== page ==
The new school year is just around the corner, and for millions of parents and students that means back-to-school shopping. Luckily, several states will be offering sales tax holidays in August. This year there are 17 states with tax holidays that apply to a number of items including clothing and basic school supplies. Forbes.com put together a good summary of the states offering tax-free shopping. I have included a portion of their article below, but you can find the full text at Forbes.com.
Within the next five weeks 17 states with sales taxes will be offering "holidays" during which certain purchases can be made tax-free. Take a trip to the right mall at the right time and you can save up to 10% in tax (including local levies) and possibly more, since some retailers offer sales timed to capitalize on the attention sales tax holidays draw. (Five states--Alaska, Delaware, Montana, New Hampshire and Oregon--have no general sales taxes.)
The timing for these holidays is no accident. The average family will spend $606 on back-to-school shopping for K-12 students this year, up from $549 last year, according to the National Retail Federation. In fact, back-to-school is the second-biggest consumer spending event for retailers, behind the winter holidays.
Mississippi kicks off the tax-free shopping season on Friday, July 30, with a two-day period when clothing items costing less than $100--but not school supplies--will be free from the state's 7% sales tax. In August 15 states will hold holidays, generally covering such items as school supplies, clothing costing less than $100 per item and in some cases, computers. In high-income Connecticut, clothing and footwear priced at up to $300 will be exempt from the state's 6% state tax.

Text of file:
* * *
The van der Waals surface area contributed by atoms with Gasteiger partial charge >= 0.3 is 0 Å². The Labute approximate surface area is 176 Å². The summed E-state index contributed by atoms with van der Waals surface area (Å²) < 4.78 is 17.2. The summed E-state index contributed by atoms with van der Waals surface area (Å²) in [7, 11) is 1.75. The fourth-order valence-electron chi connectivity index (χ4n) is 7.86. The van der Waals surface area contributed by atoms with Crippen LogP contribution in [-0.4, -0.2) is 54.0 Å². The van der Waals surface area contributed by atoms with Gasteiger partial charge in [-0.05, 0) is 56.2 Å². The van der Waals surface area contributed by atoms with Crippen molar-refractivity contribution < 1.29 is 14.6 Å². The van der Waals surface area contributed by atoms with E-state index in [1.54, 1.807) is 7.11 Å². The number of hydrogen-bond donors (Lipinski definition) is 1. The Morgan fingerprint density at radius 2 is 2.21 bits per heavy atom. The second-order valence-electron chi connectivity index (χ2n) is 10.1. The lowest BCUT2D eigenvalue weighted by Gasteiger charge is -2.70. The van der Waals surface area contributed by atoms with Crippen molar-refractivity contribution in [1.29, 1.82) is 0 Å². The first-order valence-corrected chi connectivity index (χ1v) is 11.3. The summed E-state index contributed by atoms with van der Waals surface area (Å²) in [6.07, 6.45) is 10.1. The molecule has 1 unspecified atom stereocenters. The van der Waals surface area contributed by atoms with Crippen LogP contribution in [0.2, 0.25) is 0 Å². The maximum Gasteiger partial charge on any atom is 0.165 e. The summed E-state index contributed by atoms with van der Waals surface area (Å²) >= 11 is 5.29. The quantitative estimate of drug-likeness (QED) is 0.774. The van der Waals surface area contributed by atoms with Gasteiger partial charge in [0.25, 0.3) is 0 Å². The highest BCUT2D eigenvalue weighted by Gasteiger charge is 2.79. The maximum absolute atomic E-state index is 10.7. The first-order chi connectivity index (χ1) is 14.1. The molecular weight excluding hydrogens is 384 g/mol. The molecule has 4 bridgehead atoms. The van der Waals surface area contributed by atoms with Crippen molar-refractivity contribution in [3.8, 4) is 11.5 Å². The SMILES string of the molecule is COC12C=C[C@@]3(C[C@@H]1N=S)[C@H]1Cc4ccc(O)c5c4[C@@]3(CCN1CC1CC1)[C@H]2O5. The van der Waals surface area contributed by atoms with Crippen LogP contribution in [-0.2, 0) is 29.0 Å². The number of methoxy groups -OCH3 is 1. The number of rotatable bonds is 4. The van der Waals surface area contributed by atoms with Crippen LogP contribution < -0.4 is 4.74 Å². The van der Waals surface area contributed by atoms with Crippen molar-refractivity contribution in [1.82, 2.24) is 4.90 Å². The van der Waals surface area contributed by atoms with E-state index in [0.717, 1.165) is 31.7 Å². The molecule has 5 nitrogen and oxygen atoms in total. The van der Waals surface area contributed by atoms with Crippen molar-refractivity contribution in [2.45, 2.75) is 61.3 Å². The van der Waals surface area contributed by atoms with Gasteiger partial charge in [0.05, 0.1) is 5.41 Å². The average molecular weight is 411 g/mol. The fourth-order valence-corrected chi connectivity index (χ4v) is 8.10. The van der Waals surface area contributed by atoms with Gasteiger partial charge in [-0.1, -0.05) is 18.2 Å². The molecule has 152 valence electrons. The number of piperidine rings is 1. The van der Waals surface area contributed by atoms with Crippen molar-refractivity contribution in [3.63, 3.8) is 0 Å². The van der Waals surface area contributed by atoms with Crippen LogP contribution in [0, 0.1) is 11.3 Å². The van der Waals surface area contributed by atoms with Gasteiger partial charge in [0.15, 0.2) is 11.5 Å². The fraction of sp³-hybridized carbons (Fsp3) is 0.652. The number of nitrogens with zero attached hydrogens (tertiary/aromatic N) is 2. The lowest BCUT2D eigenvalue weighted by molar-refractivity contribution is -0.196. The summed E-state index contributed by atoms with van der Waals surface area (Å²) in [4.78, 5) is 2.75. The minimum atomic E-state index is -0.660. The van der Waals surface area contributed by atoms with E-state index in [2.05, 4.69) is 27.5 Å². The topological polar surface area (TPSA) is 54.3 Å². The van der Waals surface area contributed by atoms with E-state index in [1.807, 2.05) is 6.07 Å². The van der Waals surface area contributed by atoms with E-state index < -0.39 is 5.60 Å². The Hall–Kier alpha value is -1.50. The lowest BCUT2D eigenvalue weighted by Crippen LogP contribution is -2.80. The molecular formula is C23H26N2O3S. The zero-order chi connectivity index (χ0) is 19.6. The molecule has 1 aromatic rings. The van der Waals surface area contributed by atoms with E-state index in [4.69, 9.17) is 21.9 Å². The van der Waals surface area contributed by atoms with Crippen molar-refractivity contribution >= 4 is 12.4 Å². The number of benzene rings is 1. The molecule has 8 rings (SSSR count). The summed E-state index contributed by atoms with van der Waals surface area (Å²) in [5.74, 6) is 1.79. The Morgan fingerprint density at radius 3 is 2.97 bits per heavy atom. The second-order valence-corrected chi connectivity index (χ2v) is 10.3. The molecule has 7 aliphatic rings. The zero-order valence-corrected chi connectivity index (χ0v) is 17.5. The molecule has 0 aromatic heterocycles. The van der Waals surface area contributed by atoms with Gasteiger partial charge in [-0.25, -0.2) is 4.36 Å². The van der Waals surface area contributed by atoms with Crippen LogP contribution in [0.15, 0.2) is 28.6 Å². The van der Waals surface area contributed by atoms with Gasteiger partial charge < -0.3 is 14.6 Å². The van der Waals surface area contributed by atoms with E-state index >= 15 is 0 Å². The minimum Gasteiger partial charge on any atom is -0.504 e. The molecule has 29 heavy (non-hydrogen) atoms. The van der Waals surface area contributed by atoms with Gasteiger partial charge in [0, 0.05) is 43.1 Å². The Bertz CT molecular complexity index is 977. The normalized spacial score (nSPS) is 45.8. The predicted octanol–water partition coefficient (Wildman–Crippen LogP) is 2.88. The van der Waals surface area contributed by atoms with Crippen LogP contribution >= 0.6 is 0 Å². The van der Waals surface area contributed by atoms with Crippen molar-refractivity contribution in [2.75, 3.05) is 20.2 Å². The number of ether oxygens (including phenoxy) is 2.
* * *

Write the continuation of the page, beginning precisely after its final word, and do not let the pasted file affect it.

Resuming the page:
Sales tax holidays aren't all aimed at back-to-school shopping, however. In Louisiana, on Aug. 6 and Aug. 7, shoppers can buy all sorts of items, including furniture, costing up to $2,500 free of state sales tax. Then in September, at the start of dove hunting season, the state will offer a special sales tax holiday for hunting supplies. (Guns, ammunition and off-road vehicles, but not hunting dogs, are exempt.) South Carolina also will hold a "Second Amendment" holiday, exempting handguns, rifles and shotguns from sales tax on the Friday and Saturday after Thanksgiving--during deer hunting season